It’s been a hectic few months for the Dublin Senior Camogie side, losing their five-time All-Ireland winning manager, Kilkenny’s David Herity, to the Kildare hurlers, before recently securing the services of Frank Browne for the forthcoming season. Browne has previously managed both the Mayo Ladies Footballers and the county’s hurlers, and so is richly experienced across both codes. Entering her second year on the senior panel, a key player in the quest to build on recent progress in the All-Ireland series will be midfielder, Roisin Baker. Though disappointed that Herity will not be at the helm for the 2019 season, Baker is swift to pledge her support to the new appointment.
“Absolutely (happy with the appointment of Frank Browne) yeah. He’s a man with a lot of experience managing different teams. He had a good handle over the Mayo ladies team a couple of years ago, you’re more than happy to see anyone with that kind of experience come on board.”
Browne’s experience across different codes is seen by Baker as an advantage more than anything else, and is consistent with a trend seen in GAA circles nowadays, with managers trying their hand at different genres, be they switching from football to hurling/camogie, or vice versa, and indeed working with both female and male teams.
“I think the way that the game has developed, management doesn’t need to be from one code in particular, we’ve seen with Jim McGuinness with Donegal, he’s gone into soccer, managers are managers, it’s the way they control the team, how they demand respect from the players. I think anybody with experience, regardless of code, if you know what you’re doing, if you’re a peoples’ person, you’ll be good at the job.”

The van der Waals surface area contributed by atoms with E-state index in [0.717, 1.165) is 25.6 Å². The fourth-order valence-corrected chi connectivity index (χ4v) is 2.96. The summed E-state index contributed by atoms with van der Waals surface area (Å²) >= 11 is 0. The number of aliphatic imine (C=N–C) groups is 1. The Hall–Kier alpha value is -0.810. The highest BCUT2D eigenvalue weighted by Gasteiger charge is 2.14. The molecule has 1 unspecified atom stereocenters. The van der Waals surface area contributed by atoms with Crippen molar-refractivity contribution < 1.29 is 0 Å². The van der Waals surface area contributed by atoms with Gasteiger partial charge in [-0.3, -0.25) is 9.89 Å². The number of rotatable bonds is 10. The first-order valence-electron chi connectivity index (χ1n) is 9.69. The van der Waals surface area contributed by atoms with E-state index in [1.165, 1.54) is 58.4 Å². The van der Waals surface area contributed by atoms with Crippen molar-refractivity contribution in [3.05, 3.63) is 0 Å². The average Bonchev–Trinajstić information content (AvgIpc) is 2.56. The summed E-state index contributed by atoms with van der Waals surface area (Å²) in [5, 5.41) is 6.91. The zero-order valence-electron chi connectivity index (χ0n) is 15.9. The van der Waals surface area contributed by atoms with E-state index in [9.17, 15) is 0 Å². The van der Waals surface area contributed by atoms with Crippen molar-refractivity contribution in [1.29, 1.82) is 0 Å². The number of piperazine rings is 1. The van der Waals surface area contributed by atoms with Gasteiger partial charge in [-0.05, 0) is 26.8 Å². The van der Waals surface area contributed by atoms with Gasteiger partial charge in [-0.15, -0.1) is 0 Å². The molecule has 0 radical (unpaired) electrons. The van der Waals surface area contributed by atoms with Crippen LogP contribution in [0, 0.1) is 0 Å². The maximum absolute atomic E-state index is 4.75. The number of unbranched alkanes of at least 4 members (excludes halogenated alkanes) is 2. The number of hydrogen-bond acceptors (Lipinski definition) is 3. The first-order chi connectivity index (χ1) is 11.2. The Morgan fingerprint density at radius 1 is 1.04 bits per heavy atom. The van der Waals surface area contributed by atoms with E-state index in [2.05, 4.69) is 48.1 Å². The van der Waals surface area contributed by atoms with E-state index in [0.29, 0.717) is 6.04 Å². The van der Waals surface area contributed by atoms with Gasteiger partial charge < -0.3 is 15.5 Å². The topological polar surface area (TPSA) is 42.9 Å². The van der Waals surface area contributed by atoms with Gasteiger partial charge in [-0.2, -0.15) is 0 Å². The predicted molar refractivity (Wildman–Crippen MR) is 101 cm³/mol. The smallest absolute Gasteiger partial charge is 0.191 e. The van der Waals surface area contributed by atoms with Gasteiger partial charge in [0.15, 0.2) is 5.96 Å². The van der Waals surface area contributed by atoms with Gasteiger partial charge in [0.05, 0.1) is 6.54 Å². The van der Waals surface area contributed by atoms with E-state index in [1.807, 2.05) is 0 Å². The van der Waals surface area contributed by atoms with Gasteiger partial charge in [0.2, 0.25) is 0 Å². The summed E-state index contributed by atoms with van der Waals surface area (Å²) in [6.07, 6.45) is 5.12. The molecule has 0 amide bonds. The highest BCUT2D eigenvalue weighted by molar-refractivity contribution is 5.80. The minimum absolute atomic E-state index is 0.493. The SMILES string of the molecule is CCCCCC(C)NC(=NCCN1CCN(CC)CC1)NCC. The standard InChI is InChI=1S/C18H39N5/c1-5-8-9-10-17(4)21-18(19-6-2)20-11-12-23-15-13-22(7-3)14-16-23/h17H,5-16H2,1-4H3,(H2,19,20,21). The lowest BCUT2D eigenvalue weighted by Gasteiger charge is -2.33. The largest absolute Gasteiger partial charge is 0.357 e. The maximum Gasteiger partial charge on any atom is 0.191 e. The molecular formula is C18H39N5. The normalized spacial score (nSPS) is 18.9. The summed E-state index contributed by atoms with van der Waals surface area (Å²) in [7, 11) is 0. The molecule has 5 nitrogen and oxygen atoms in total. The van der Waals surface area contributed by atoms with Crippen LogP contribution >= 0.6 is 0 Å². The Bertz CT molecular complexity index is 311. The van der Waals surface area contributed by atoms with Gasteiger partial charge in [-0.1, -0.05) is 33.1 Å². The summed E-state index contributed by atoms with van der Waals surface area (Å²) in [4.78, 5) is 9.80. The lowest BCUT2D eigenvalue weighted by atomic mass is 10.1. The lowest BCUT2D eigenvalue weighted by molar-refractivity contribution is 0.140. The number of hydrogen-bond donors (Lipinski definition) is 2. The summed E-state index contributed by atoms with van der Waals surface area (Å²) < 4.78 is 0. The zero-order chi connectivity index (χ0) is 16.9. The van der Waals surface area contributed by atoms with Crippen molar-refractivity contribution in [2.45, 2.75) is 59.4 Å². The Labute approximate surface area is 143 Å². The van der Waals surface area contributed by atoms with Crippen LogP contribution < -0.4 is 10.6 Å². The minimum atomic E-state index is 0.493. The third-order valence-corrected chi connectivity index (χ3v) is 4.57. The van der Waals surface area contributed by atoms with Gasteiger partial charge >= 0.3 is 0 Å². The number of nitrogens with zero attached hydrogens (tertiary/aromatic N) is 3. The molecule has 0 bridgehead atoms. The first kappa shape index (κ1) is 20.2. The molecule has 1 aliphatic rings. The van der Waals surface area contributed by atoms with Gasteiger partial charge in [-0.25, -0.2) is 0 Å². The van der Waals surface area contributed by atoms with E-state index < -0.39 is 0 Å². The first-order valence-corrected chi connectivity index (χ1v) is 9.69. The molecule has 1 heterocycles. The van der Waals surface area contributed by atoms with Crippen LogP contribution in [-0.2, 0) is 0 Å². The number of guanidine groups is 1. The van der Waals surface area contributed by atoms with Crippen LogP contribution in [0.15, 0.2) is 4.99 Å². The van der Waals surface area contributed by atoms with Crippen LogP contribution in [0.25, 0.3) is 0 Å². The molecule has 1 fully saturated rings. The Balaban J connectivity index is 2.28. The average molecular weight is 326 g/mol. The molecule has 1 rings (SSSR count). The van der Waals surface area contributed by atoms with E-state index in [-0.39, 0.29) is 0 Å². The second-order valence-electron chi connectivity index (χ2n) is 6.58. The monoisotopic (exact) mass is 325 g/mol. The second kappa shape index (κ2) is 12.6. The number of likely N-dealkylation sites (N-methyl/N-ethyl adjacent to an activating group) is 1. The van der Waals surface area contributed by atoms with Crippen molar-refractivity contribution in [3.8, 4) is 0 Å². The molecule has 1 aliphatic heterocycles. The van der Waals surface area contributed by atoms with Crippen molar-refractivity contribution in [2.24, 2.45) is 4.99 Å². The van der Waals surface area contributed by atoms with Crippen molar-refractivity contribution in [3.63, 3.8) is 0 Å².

Dublin have made serious progress in recent years, and will be boosted further by their Premier Junior side winning the All-Ireland this year. Baker herself was a member of the Junior side that reached the final in 2017, and is adamant that such strides made by the second tier team can only benefit the county at the top table in the long run.
“It’s so exciting. I’ve only been involved the last year, obviously playing for Dublin is something we’ve always wanted to do, and I’m lucky that I’ve come at a time when we’re doing some ground-breaking stuff, with regards to Dublin camogie compared with the last ten or twenty years. That’s why there’s such a competitive element to it, because of the progress we’re making. It’s creating a culture there, that everyone who slots into the team senses from the offset, just how competitive it is, and just how far we can go. The belief is there, as well, and that’s contagious, so it’s really great to be involved.”
“I was fortunate enough, I played with the junior team last year, and I was water girl with them this year, so I was on the pitch when they won. It was absolutely brilliant, everyone was delighted for them. There’s a couple of young girls there who are absolutely gunning for a position on the senior team. We’re excited to have them, they’ve got the experience, and they’ve got hunger, that’s all you can ask for in a group of young girls who are fit and raring to go.”
Previous Dublin camogie sides have lacked the consistency, the depth or perhaps even the commitment to challenge the top brass in the game at the highest level. Though they exited the championship rather meekly this year, with a 16 point loss to Galway in the quarter final, overall, progress is being made, and it is widely acknowledged that, no different to other codes, a strong Dublin is needed to ensure the sport thrives.